10 Innovative Kinect Hacks
Our guide to the first and newest "remixes" of Microsoft's $150 infrared laser depth sensor.
Encouraged by a low price tag and a USB port left open “by design,” the open-source community quickly cracked the Microsoft X-Box 360 Kinect module and published guides to accessing its infrared depth sensor. Interactive designers seized on the opportunity to repurpose the affordable 3-D imaging technology to their own creative projects.
Here are ten of the new breed of Kinect Hacks:
Hector Martin of Spain won $3,000 from Adafruit Industries for being the first to upload open-source code for the Kinect. He posted his successful “hack” just three hours after European launch time. He plans to use the Kinect to integrate live performance into his custom laser light shows.
Theo Watson was the first to publish open-source code to connect the Kinect to Mac OSX. Already ahead of the game as a co-designer of interactive installations for children, Watson quickly repurposed the Kinect for digital puppetry.
UC Davis researcher Oliver Kreylos became the breakout star of the Kinect Hack movement when his realtime 3-D modeling experiment reached over one million views on Youtube. A profile in the New York Times soon followed. Kreylos has since successfully merged two Kinect units for fuller 3-D imaging possibilities.
MIT student Philipp Robbel designed a robot to use the Kinect as a remote 3-D image mapper. With added people-recognition ability, Robbel hopes the technology will be used in search-and-rescue missions.
Florian Echtler of Germany joined the Kinect to his own multitouch interface software to create a prototype for hands-free picture browsing, just to get it “out of the way.” The future of office work as portrayed by Tom Cruise in Minority Report has just been realized.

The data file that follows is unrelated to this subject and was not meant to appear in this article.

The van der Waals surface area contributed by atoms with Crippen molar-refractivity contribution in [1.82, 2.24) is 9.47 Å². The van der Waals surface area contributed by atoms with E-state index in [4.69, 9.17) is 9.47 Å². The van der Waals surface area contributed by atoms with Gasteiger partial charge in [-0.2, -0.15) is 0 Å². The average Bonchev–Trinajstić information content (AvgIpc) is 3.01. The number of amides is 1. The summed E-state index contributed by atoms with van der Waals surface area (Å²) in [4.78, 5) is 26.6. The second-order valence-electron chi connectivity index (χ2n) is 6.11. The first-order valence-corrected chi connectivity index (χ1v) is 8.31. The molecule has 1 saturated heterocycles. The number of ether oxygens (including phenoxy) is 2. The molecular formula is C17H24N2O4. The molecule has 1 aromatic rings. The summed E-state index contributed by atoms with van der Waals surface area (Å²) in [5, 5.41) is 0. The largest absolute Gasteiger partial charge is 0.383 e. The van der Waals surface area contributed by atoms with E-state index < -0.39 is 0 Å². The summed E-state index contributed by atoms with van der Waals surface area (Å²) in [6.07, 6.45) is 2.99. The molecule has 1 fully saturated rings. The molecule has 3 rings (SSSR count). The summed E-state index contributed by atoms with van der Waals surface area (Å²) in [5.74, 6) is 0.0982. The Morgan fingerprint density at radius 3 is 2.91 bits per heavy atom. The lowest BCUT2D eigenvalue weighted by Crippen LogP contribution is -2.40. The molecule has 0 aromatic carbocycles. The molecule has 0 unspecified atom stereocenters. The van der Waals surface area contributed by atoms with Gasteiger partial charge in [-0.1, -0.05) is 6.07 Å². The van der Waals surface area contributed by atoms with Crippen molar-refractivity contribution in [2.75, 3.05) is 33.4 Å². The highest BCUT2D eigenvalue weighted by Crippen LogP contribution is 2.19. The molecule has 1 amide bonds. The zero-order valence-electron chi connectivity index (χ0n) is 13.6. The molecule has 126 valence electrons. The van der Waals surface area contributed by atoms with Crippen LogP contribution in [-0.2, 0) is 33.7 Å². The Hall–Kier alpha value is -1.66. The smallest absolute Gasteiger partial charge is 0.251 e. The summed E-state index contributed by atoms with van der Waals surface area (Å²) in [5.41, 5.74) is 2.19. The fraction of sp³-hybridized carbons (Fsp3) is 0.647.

Patten Studio programmed the Kinect to track movement across a projection space on the “arbitrary plane” of their floor, showcasing its integration into their presentation designs.
Mehmet Akten uses the Kinect to create and manipulate 3-D drawings with hand motions and published the code for his program. Aken’s own Mega Super Awesome Visuals company specializes in immersive interactive installations.
Eric Gradman’s “Standard Gravity” uses the Kinect’s depth sensor to create the illusion that the performers’ body movements are stopping the image of falling bricks projected against the wall behind them.
Processing and Cinder programmer Robert Hodgin of San Francisco demonstrates distortion of the Kinect’s body-mapping abilities to monstrous effect.
Interaction designer Ackim Kern of Germany uses code made public by openkinect.org to create this “pinboard” style interface and anticipates its immediate ubiquity in hip hop music videos.
Our last extra link comes from Carnegie Mellon Phd Johnny Lee, whose 2007 Youtube accounts of his Nintendo Wii hacks earned him over eight million views, and not coincidentally, a job working on the Microsoft Kinect. The feedback cycle of innovation continues.